Criticisms levelled at a particular China backed telco.
The Department of Information and Communications Technology (DICT) Philippines, together with other government agencies combining their efforts and initiatives to improve information and communications technology (ICT) infrastructure landscape, as the country continues to adopt to the New Normal.
The need for an improved ICT infrastructure in the Philippines is still one of the major concerns of the Government during this public health emergency as the demand for Internet connectivity surged among businesses, industries, students, workers and the larger public.
In view of this, the Department is focused on promoting faster telecommunications tower build-up through reducing tower permitting requirements.
Back in July 23, 2020, the DICT, Anti-Red Tape Authority (ARTA), along with other concerned agencies released a Joint Memorandum Circular (JMC) which aims to streamline the process of applications for the requirements, permits, licenses, clearances, certificates, and other necessary documents for Independent Tower Companies (ITCs) and telecommunication companies (telcos) to construct Shared Passive Telecommunications Tower Infrastructures (PTTI) in accordance with the DICT’s Common Tower Policy.
The Department of Human Settlements and Urban Development (DHSUD), a signatory in the JMC, stated on August 28, 2020 that it has updated the guidelines for permit and documentary requirement application for ICT infrastructure projects, including permits to build towers.
These revised guidelines are contained in the DHSUD’s Department Order (DO) No. 2020-009 otherwise known as the “Revised Locational Guidelines for Base Stations and Other Infrastructure for Cellular Mobile Telephone Service, Paging Service, Trunking Service, Wireless Local Loop Service, and Other Wireless Communications Service.”
The provisions would allow telcos and ITCs to streamline the consent of the homeowners associations (HOA), building owners, and concerned tenants’ consent in their application for permits, allowing for an expedited process in keeping with their commitments under the JMC.
Instead, for ICT facilities to be built in privately-owned land within residential subdivisions, the responsible officer of the company can submit a written certification executed under oath that states that there is no other available or suitable site within the coverage area and that the location is the best fit for connectivity purposes.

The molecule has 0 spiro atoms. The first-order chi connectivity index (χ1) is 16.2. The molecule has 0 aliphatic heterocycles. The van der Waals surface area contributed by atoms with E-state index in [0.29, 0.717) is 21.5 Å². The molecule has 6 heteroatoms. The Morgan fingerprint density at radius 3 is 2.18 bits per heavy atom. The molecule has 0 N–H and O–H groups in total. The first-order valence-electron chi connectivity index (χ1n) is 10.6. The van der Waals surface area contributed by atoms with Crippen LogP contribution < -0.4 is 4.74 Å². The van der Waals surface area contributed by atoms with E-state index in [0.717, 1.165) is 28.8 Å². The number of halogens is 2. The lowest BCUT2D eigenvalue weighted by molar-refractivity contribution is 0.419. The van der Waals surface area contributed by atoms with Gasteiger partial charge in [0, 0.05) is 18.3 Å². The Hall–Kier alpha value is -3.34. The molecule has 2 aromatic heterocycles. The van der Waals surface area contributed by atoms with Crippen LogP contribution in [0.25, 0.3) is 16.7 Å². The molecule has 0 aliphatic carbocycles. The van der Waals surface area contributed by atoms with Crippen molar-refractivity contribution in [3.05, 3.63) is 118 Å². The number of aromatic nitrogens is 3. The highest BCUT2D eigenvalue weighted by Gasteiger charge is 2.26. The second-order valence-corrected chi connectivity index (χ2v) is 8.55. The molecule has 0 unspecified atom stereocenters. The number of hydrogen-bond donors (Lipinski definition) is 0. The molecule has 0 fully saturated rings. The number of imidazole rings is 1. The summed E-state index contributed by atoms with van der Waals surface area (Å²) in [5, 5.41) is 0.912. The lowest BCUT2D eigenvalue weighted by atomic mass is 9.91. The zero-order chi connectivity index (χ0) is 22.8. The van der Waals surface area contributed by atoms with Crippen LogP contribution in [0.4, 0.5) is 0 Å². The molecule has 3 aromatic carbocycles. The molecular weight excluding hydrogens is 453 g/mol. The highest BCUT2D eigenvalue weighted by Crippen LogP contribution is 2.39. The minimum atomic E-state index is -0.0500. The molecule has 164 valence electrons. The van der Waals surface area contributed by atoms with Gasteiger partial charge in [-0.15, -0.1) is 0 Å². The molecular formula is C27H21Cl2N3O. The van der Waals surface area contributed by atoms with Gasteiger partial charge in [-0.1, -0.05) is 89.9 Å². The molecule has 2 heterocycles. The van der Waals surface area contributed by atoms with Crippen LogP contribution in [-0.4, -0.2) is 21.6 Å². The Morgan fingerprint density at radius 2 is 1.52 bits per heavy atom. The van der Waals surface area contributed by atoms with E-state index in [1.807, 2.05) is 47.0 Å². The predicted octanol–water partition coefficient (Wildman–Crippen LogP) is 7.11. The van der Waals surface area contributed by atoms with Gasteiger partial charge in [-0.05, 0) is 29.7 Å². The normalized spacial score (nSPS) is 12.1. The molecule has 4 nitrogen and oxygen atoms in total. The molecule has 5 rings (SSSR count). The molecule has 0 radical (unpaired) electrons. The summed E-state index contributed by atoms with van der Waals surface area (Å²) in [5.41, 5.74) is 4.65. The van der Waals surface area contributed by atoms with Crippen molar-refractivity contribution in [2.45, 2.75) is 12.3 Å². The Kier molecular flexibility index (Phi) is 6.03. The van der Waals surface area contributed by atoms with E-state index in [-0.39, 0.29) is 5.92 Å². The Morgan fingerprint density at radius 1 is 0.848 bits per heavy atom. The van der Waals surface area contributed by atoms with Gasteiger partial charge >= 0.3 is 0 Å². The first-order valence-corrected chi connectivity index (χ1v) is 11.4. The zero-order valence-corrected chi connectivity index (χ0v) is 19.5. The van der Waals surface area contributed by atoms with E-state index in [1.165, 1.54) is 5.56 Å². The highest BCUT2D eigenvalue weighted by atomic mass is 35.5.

The company should likewise submit an undertaking that promises the conduct of social preparation among the affected homeowners.
Other documentary requirements are still in place; however, the Legislative branch has also taken notice of the pressing need for enhanced ICT infrastructure and is looking into possible solutions.
The Senate is also open to the possibility of suspending tower permit requirements for telcos altogether for three years, in accordance with the government’s planned supplementary pandemic measure, Bayanihan to Recover as One Act or “Bayanihan 2”.
These proposed provisions aim to suspend select tower permits, except the building permit.
In relation to these efforts to ease permitting requirements, the Department launched an online portal which can be accessed at https://commontower.gov.ph/ to facilitate the digital application and registration of interested ITCs.
Presently, the DICT has received letters of intent from thirteen additional tower companies who wish to register as ITCs. This was a welcome improvement to the Department’s existing agreements with the twenty-four tower companies, which are mostly foreign owned.
“These inter-agency efforts are initiated with the recognition that ICT infrastructure improvements need to begin with the reduction of bureaucratic red tape that has long interfered with our mission of improving Internet connection in the country,” DICT Secretary Gregorio B. Honasan II said.
“With everyone stepping up, we hope to fast-track the build-up of telecommunication towers in support of President Duterte’s directives to fully address the Filipinos connectivity needs,” he added.
While the Philippines Government is determined to upgrade the countries ICT infrastructure, it has come with some criticism.
In an article by Reuters, recent entrant into the Philippine telecoms DITO Telecommunity has had its Chinese state investment association criticised by various factions the country, after the Government allowed the telco to to erect towers on military land for its PP$5.15 billion entry into the market, which includes 5G technology.
The consortium was the only qualified bidder in a 2018 license auction that followed months of Duterte saying he had offered China a spot in the Philippines’ telecom sector. China Telecom owns 40 percent of DITO, the rest is owned by a billionaire tycoon close to Duterte.
Lawmakers have complained DITO could be a “Trojan Horse” for spying, including on a military allied with the United States.
DITO has responded by saying the concerns were “truly misplaced” and its equipment to be installed won’t be at military camps to be used for spying.